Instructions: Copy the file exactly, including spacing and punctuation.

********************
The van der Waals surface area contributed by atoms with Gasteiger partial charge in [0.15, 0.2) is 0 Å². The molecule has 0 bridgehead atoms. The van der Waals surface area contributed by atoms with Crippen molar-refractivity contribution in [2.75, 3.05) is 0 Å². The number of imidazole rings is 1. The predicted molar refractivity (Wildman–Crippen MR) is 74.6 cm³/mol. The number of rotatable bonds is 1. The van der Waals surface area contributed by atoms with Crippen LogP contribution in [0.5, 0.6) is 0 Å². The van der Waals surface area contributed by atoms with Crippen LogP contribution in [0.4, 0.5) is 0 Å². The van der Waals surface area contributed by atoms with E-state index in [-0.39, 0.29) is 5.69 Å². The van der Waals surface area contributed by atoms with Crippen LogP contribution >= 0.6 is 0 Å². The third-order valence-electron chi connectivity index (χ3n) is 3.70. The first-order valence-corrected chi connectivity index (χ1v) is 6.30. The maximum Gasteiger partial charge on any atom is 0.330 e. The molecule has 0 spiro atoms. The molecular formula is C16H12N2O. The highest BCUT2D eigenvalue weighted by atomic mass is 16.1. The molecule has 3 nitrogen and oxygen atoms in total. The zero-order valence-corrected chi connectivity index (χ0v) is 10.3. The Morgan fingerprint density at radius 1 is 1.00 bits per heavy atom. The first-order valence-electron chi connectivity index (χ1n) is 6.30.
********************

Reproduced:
The van der Waals surface area contributed by atoms with Gasteiger partial charge in [0.15, 0.2) is 0 Å². The molecule has 0 bridgehead atoms. The van der Waals surface area contributed by atoms with Crippen molar-refractivity contribution in [2.75, 3.05) is 0 Å². The number of imidazole rings is 1. The predicted molar refractivity (Wildman–Crippen MR) is 74.6 cm³/mol. The number of rotatable bonds is 1. The van der Waals surface area contributed by atoms with Crippen LogP contribution in [0.5, 0.6) is 0 Å². The van der Waals surface area contributed by atoms with Crippen LogP contribution in [0.4, 0.5) is 0 Å². The van der Waals surface area contributed by atoms with E-state index in [-0.39, 0.29) is 5.69 Å². The van der Waals surface area contributed by atoms with Crippen LogP contribution >= 0.6 is 0 Å². The third-order valence-electron chi connectivity index (χ3n) is 3.70. The first-order valence-corrected chi connectivity index (χ1v) is 6.30. The maximum Gasteiger partial charge on any atom is 0.330 e. The molecule has 0 spiro atoms. The molecular formula is C16H12N2O. The highest BCUT2D eigenvalue weighted by atomic mass is 16.1. The molecule has 3 nitrogen and oxygen atoms in total. The zero-order valence-corrected chi connectivity index (χ0v) is 10.3. The Morgan fingerprint density at radius 1 is 1.00 bits per heavy atom. The first-order valence-electron chi connectivity index (χ1n) is 6.30.